Can vegan dog nutrition also have disadvantages? Are there any instances when a plant-based diet for dogs might not be a good idea?
Of course there can be exclusion criteria. If the dog doesn't like it, don't force it. The challenge for me is then to find the right recipes that the dog likes.
But there are also diseases that make a vegan diet more difficult, such as B. Kidney problems. Here I would recommend a nutritional consultation that creates tailored recipes for the respective dog. Such a ration calculation is also useful for pregnant or lactating bitches as well as growing dogs, as they have an increased nutritional requirement that is not covered by our products. Greta, Pauline and V-Complete are tailored to the nutritional needs of adult, healthy dogs.
Plant-based nutritional advice offers z. B. Veterinarian Lisa Walther or veterinarian Dr. Romberger at.
What should be considered when switching from conventional dog food to vegan dog food?
It makes sense to slowly “sneak in” the new food. More and more parts of the new feed are mixed with the previous feed and this is slowly replaced. The dog has time to adjust to the new diet, both physically and in terms of taste. Because like humans, dogs are creatures of habit. In some cases you should be patient and not give up immediately.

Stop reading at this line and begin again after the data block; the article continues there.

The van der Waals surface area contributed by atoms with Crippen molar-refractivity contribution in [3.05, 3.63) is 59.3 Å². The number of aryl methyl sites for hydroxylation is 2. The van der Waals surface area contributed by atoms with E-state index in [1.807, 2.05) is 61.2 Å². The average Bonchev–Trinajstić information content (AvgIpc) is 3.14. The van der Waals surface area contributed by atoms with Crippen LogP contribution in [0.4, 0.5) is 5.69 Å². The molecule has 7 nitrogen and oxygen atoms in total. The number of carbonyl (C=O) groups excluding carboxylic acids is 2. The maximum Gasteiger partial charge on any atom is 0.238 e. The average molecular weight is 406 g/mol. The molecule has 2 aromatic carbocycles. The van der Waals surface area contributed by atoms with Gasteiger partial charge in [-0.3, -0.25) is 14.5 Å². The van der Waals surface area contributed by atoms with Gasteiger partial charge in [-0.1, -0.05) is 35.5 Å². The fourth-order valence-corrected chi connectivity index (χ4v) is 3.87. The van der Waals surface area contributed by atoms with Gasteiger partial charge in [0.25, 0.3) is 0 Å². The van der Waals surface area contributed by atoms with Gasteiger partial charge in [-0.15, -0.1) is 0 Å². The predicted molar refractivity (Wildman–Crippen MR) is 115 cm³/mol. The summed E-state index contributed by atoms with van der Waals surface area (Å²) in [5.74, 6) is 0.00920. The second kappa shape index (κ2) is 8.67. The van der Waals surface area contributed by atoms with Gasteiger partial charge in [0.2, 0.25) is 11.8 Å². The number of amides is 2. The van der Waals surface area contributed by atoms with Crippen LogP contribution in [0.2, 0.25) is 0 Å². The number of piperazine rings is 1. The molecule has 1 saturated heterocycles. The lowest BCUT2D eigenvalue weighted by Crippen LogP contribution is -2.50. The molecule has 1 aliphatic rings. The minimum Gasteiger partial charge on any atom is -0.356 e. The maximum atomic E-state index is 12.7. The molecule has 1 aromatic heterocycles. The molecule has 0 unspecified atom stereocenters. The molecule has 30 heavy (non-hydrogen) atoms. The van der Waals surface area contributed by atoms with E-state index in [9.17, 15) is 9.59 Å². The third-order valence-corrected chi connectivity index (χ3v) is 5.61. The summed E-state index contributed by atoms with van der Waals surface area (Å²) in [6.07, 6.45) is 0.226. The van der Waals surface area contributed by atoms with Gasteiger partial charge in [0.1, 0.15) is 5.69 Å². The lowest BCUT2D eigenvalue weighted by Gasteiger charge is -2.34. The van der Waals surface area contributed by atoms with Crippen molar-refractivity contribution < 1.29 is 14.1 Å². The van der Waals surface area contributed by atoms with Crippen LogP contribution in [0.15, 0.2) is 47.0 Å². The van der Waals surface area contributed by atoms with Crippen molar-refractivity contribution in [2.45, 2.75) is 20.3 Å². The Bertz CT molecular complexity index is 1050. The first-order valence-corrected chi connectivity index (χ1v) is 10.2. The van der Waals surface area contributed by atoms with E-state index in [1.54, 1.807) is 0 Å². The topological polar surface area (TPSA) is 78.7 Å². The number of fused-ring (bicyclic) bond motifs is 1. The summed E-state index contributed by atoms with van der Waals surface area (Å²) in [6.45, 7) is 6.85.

In any case, your own positive attitude towards food is helpful. It makes a huge difference whether I offer the dog its new food with enthusiasm or with a guilty conscience and worry.
What the dog often has fun is getting to know his food in a playful way through a food ball or looking for it. For example, I like to hide Eddie's bowl in the apartment and then let him look for it. This makes the feed something special. And it also trains its “nose skills”.
Eating together with a dog friend is of course always a special motivation to get to know a new food.
What surprises many is the increased amount of stool compared to conventional feed. The consistency of the dog poop is also a little softer. But that slowly levels off over time.
What future plans do you have with Vegan4Dogs? Do you plan to expand your range?
We have a lot of ideas. But we have also found that it takes time to turn such ideas into reality. For us, the result and quality are always more important than the fastest possible implementation. Let yourself be surprised.
Click here for the English interview: https://vegan4dogs.com/en/interview-with-leni-lecker-about-vegan-dog-nutrition/